Or did I just solve the problem for them..?
    I don't know.. eh
  • 1 Hide
    Shaun o , June 6, 2012 12:11 PM
    How about making a sealed chamber around the stacked chips with a non conductive fluid/ mineral oil passing through all of the stacked chips with as you said, small heat sinks on the outer four edges. and pump it around.
  • 1 Hide
    tomsreader , June 6, 2012 12:12 PM
    what about the cooling? if it's stacked then the lower core will get higher temperatures compared to the one closer to the IHS
  • 0 Hide
    C12Friedman , June 6, 2012 12:28 PM
    I can't wait for my 48 core processor, oh, it's not out yet? What am I to do in the meantime?
  • 7 Hide
    Dragoon21b , June 6, 2012 12:59 PM
    If we start talking about 3D processors we have to consider the best model already available...The Brain. all it is is a collection of transistors and pathways that run a very low voltage and are suspended in a non-conductive goo...Just one more small step toward Star Trek.
  • 2 Hide
    frombehind , June 6, 2012 1:06 PM
    so if ivy bridge has major heat woes with side-by-side cores... how is stacking them like hotcakes (pun inteded xD ) going to make them generate LESS heat?
  • 0 Hide
    spp85 , June 6, 2012 1:06 PM
    Stacking Processor Cores is a good idea, but how they cool the lowest cores ? Heat dissipation would be the biggest problem...
  • 0 Hide
    elbert , June 6, 2012 1:15 PM
    The 3D design need more of a visual architectural design. Something like a processor sized vent with ribs. Copper heat pipes could be added to stiffen the design to move heat to the primary heat sink customers place on top. Air could also be blown though this design for cooling. Imagine if the processor were like old style heat sinks with one flat layer and several vertical. This would require each package to connect much like the old Q6600 did back in 2006.

    | | | |
    | | | |

    A six layer stacked CPU could not possible vent enough heat to compete in the consumer space.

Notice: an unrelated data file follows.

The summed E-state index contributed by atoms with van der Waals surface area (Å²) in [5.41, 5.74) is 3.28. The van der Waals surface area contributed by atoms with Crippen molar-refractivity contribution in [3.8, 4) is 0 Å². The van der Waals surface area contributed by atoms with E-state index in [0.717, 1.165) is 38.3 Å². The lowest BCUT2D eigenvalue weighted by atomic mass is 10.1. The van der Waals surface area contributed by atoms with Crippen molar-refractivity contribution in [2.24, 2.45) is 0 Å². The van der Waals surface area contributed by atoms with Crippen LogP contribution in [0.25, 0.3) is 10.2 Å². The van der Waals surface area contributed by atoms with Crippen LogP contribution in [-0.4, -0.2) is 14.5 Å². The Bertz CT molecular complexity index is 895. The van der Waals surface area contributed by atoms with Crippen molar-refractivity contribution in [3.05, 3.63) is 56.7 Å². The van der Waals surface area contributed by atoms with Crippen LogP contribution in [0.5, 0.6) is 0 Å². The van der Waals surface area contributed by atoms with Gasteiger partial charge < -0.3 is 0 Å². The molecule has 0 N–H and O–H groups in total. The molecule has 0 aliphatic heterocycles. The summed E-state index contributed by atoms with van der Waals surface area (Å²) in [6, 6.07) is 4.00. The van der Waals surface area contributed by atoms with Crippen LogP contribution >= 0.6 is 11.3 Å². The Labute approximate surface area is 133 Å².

• 0 Hide
    elbert , June 6, 2012 1:18 PM
    The above vertical lines didn't space correctly. They should be equal spaced and make a square box on the outer edges.
  • 1 Hide
    serendipiti , June 6, 2012 1:30 PM
    elcentralso twice the power twice the heat.

    But with the same size... so twice the heat "density". The only real benefit is shorter conexion paths=higher speeds.
    It is an useful development, but probably the tecnology will be adopted in an hybrid approach: only parts of the core will be layered while some structures will remain the same...
  • 0 Hide
    Anonymous , June 6, 2012 1:39 PM
    Good bring in the 100GHZ cpu's. This with an internal cpu peltier cooling and a special heatsink.
  • 0 Hide
    jonyah , June 6, 2012 1:42 PM
    Glad I'm not the only one here to see the main issue of cooling with these. Surface area is king when it comes to heat dissipation. These chips may be able to be made, but can they actually run?
  • 3 Hide
    shin0bi272 , June 6, 2012 1:58 PM
    damn it! I thought this up in 2002 but didnt have the money to patent it.
  • 0 Hide
    Anonymous , June 6, 2012 2:04 PM :D  Multicore, multi-dimensional 3D processors, tied into neural net... ...and running one ultimate piece of software - the SKYNET! This is our future... only delayed a bit... due to unpredicted difficulties in technology developement...